(Reuters) - Comcast Corp posted a better-than-expected quarterly profit on continued growth in high-speed Internet subscribers, a strong performance at its movie studio, and signs of a turnaround at its NBC broadcast business.
But its shares dipped 2.5 percent as the No.1 U.S. cable company lost more video subscribers than some investors had expected in what has traditionally been its strongest quarter.
Chief Executive Brian Roberts said on a conference call the company had a strong performance across the board with a noted improvement at NBC Universal, a cable networks-to-theme parks business.
Philadelphia-based Comcast added more than 439,000 high-speed Internet subscribers during the quarter, and about 164,000 phone customers.
It lost 37,000 video customers, down from losses of 39,000 a year earlier.
“The expectation has gotten very high that Comcast could post video additions ... but these numbers are moving in the right direction,” said Bernstein analyst Craig Moffett.
Comcast Cable chief Neil Smit told analysts on the call that the losses of video customers may have been exacerbated by an increase in prices that affected nearly 60 percent of its customers.
First-quarter net income was $1.22 billion, or 45 cents a share, up from $943 million, or 34 cents a share, a year earlier. Analysts on average had forecast 42 cents a share. Revenue rose 9.6 percent to $14.88 billion.
“The wider results point to higher valuations - they beat on margins, on profits, on free cash flow,” Moffett said.
At NBC Universal, revenue rose 18 percent to $5.47 billion, boosted by the broadcast of the 2012 Super Bowl in February. Even without that showpiece, the unit’s revenue was up 12.4 percent at $5.21 billion. Comcast acquired a 51 percent stake in NBC Universal from General Electric Co last year.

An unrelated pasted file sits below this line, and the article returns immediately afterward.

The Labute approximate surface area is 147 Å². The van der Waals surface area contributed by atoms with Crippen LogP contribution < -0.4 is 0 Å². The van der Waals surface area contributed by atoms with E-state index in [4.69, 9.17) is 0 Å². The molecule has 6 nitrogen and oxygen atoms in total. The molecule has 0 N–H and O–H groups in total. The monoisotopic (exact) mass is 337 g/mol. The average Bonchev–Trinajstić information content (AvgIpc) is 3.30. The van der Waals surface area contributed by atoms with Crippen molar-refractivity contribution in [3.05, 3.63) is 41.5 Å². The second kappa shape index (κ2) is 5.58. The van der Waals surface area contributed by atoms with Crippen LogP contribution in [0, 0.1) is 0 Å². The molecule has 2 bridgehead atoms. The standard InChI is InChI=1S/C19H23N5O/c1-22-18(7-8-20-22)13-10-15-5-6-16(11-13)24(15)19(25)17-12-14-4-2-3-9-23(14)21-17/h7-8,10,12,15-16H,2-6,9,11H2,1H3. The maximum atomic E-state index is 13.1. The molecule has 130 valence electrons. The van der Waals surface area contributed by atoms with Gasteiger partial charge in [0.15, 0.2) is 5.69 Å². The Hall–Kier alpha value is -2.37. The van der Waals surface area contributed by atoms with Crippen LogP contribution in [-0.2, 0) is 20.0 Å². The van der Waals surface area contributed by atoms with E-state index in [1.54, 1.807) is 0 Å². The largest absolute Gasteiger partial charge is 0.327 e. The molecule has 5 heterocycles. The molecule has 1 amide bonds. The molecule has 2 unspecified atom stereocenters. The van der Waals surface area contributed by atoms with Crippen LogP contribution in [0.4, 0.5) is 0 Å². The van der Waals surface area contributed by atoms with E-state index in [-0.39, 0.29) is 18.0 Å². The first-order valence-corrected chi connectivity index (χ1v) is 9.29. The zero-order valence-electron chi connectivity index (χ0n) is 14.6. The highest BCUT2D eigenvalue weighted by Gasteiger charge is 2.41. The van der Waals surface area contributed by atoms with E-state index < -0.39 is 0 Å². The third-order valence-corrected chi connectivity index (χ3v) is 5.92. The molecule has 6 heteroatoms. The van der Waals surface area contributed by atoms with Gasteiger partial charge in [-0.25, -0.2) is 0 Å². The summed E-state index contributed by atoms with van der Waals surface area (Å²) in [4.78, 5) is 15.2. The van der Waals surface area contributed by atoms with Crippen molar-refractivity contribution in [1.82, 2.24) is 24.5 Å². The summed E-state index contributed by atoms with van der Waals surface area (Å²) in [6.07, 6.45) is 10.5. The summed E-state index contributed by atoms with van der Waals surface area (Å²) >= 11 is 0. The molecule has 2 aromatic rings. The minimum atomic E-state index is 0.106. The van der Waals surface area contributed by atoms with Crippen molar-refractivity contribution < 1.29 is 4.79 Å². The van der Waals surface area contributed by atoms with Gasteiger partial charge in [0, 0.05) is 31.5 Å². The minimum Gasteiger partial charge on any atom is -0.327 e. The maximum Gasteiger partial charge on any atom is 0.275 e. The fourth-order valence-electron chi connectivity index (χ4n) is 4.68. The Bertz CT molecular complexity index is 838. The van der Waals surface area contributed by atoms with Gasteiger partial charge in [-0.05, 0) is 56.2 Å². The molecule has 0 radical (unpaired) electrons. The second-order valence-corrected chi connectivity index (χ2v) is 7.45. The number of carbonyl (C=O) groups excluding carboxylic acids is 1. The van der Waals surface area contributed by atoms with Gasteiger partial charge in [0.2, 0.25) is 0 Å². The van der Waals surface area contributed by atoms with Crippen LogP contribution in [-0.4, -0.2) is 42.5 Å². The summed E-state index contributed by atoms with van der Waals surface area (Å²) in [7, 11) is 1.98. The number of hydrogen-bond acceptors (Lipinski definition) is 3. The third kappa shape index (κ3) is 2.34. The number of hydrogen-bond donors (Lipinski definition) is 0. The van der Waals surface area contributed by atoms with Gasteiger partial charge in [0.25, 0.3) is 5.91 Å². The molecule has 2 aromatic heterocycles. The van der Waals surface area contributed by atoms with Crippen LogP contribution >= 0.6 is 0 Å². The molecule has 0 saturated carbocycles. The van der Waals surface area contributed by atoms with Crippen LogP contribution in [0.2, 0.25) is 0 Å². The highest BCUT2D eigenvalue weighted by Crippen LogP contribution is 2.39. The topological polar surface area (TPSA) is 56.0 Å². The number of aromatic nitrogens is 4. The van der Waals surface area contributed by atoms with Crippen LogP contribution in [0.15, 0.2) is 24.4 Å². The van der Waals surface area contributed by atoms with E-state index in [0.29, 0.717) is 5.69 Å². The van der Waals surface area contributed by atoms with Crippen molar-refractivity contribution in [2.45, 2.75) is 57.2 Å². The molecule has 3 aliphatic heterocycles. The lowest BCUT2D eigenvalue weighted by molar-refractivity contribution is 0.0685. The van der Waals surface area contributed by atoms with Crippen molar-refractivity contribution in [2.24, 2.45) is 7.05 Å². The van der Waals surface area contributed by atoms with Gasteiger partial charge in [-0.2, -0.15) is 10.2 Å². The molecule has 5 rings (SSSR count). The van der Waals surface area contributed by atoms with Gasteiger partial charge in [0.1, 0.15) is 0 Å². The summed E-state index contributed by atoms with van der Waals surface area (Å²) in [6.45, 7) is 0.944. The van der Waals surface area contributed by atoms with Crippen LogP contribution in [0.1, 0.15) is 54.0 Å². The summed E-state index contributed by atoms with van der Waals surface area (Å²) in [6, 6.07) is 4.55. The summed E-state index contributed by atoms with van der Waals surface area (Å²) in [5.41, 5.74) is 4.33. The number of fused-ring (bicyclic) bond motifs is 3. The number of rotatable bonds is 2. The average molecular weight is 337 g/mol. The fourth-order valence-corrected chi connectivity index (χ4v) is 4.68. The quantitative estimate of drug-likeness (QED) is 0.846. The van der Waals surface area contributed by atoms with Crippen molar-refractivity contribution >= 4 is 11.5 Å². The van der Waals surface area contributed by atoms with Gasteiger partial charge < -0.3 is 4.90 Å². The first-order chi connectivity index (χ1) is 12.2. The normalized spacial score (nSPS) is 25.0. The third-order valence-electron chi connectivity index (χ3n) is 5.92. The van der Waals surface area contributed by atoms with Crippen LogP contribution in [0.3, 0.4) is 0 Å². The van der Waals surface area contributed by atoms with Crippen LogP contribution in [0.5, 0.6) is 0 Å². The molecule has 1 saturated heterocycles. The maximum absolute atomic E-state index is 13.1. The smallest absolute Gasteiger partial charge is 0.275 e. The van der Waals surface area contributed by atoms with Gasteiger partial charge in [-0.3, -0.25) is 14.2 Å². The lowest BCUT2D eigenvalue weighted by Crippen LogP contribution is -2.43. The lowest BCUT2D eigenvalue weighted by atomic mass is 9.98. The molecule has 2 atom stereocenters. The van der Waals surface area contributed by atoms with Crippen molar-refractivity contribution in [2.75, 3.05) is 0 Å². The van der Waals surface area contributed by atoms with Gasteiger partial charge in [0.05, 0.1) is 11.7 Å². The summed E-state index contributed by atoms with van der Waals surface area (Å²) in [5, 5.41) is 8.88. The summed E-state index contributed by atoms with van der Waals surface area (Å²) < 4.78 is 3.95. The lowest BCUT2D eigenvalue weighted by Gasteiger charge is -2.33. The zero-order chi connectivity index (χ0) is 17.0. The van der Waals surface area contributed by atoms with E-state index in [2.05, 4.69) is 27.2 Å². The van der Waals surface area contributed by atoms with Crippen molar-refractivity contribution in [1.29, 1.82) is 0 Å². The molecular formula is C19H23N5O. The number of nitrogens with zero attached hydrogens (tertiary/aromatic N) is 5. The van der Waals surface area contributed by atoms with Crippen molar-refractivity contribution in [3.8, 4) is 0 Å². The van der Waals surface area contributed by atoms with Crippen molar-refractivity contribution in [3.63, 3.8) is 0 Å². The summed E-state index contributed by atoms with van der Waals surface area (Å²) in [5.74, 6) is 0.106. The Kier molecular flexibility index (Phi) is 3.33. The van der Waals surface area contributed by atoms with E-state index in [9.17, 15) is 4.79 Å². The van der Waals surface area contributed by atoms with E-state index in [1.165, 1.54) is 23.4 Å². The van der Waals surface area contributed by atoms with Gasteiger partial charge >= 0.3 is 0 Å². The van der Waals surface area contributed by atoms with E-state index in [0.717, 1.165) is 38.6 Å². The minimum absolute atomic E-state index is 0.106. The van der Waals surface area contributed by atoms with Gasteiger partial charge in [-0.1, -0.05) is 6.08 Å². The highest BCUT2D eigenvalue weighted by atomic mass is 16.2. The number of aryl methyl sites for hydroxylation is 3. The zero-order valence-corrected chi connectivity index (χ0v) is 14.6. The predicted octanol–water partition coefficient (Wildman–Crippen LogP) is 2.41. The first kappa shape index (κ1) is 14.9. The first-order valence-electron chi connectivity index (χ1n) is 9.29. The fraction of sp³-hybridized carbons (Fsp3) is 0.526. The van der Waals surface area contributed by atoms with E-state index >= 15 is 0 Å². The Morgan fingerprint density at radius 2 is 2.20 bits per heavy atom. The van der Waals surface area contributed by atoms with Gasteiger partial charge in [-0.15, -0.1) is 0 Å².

NBC, the long-struggling No. 4 U.S. broadcast TV network, posted a 37 percent jump in revenue thanks to the Super Bowl. Without that program, revenue was still up by an impressive 18 percent. It was NBC’s best performance since Comcast took control of NBC Universal.
But the TV unit was $10 million negative in operating cash flow as it invested heavily in new show launches, including the second season of “The Voice” and the debut of “Smash.”
Universal Studios also posted a strong quarter with hit movies “The Lorax” and “Safe House,” helping to drive up revenue by 23 percent to $1.2 billion.
The Universal theme parks had a 5.7 percent rise in revenue to $412 million.
Comcast shares fell 77 cents to $29.83 in morning trade on Nasdaq.
Reporting By Yinka Adegoke in New York; Editing by Dave Zimmerman and John Wallace